Daily Briefing

Ten Things You Need to Know Today: Monday 14 Sep 2020

1

Cox leads rebellion against Brexit Withdrawal Agreement

Geoffrey Cox, the Brexit-supporting former attorney general, says he will vote against the government's attempt to override the Withdrawal Agreement when it comes before the Commons. Writing for The Times, Cox has accused Boris Johnson of doing “unconscionable” damage to Britain’s international reputation. Justice Secretary Robert Buckland defended the bill as an “insurance policy”.

2

‘Rule of six’ measure comes into effect in England

MPs have expressed concern as measures banning social gatherings of more than six people came into effect in England, following a rise in cases of Covid-19. Former minister Steve Baker said the latest government action amounted to “arbitrary powers without scrutiny” and Desmond Swayne MP said it was “outrageous” not to have a parliamentary debate. Michael Gove said the new measures were “absolutely right”.

3

WHO announces record one-day rise in Covid infections

The World Health Organization has recorded a record 307,930 new Covid-19 infections reported in the past 24 hours. The previous one-day record for new cases came on 6 September, when the agency reported 306,857 new infections. Yesterday’s biggest increases were in India, the US and Brazil. Worldwide there have been more than 28 million confirmed cases.

4

Alarm as chunk of ice breaks away in Greenland

Scientists have sounded a warning about climate change after a large chunk of ice broke away from the Arctic's largest remaining ice shelf in north-east Greenland. Last week, it was revealed that ice sheets in Greenland and Antarctica are melting at a rate that matches climate scientists’ worst-case scenario forecasts. The resulting meltwater has raised the global sea level by 1.8cm in the past two decades.

5

Israel announces second national coronavirus lockdown

Israel is preparing to impose a new national lockdown to contain the spread of Covid-19, beginning on Friday and lasting for at least three weeks. The restrictions, which overlap with important Jewish festivals, will “exact a heavy price on us all”, said Prime Minister Benjamin Netanyahu. Israel has recorded about 4,000 new daily infections for the past few days.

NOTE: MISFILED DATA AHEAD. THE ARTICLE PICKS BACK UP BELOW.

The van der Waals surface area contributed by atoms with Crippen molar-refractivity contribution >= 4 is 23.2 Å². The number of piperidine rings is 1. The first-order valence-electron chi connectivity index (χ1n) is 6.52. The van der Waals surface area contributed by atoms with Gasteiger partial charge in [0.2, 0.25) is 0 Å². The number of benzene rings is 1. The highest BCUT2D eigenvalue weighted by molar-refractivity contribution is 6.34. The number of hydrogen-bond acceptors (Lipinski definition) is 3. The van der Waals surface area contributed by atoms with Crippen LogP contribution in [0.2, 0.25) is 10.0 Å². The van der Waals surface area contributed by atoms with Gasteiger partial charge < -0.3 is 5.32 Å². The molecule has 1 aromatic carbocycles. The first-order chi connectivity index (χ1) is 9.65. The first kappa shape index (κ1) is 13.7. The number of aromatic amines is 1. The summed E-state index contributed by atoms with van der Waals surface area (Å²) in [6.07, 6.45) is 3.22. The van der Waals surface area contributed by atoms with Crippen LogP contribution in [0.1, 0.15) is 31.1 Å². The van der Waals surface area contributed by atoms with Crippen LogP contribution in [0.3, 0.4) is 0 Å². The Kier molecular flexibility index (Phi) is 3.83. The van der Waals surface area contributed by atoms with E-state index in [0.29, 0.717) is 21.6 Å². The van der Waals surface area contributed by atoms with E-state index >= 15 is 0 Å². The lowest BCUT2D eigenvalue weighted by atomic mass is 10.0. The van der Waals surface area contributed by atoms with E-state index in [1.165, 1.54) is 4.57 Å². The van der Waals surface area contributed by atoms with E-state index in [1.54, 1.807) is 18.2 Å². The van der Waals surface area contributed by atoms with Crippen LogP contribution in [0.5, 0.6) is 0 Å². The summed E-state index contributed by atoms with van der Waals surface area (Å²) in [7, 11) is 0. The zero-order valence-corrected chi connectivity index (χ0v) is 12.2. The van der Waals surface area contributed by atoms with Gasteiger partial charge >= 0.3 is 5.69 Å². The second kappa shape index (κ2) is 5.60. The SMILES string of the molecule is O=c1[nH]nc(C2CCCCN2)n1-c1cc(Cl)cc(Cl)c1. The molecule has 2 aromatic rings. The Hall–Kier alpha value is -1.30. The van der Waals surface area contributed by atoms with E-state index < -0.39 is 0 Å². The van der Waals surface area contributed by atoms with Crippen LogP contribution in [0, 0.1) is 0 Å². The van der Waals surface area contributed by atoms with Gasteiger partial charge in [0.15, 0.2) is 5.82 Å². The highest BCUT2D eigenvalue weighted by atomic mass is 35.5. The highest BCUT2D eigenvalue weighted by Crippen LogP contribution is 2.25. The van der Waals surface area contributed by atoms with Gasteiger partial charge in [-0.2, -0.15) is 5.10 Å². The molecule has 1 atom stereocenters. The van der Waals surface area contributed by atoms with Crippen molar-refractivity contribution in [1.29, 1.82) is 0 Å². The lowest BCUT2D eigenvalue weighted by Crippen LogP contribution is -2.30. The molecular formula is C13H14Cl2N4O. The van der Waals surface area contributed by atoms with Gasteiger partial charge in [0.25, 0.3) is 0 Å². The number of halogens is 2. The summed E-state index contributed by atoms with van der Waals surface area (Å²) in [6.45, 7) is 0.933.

6

House prices forecast to fall by 14% in 2021

The Centre for Economics and Business Research has predicted that house prices will fall by almost 14 per cent next year, once the government’s temporary cut in stamp duty ends and the economic impact of the pandemic sets in. Despite figures this month showing house prices rising at their fastest pace in 16 years, the group says they “will start to fall significantly” in the medium term.

7

Oracle set to win TikTok bidding after Microsoft fails

Microsoft’s offer to buy the US operations of the video-sharing app TikTok has been rejected by its Chinese parent company. The development sets the scene for software company Oracle to make a last-minute bid. A source told the Wall Street Journal that Oracle will succeed in becoming TikTok's “trusted tech partner” in America. Donald Trump claims TikTok and other Chinese apps are national security threats.

8

Drivers who cause death by speeding could face life sentence

Motorists who cause death by speeding, racing or using a mobile phone could face life sentences, reports The Guardian. An overhaul of sentencing policy follows pressure from campaigners and judges, who argue that the current 14-year maximum is too lenient. A cabinet spokesman said: “This government has been clear that punishments must fit the crime.”

9

Georgia deputy fired after punching black suspect

A sheriff’s deputy in Georgia has been caught on video repeatedly punching a black man during a traffic stop. The Clayton county sheriff’s office said the deputy was fired for “excessive use of force”. The video shows that during the beating the suspect’s girlfriend screams and a child in the vehicle yells: “Daddy!” The suspect has received medical attention.

10

Study reveals the unhappiest point of our lives

A study has found that happiness levels through life follow a U-shape, with people at their saddest at the age of 48. The study by David Blanchflower, a former Bank of England chief, concluded that moods reach their lowest point at the age of 48.3, after which people become successively happier. The highest levels of happiness were found among people aged 18 to 25.

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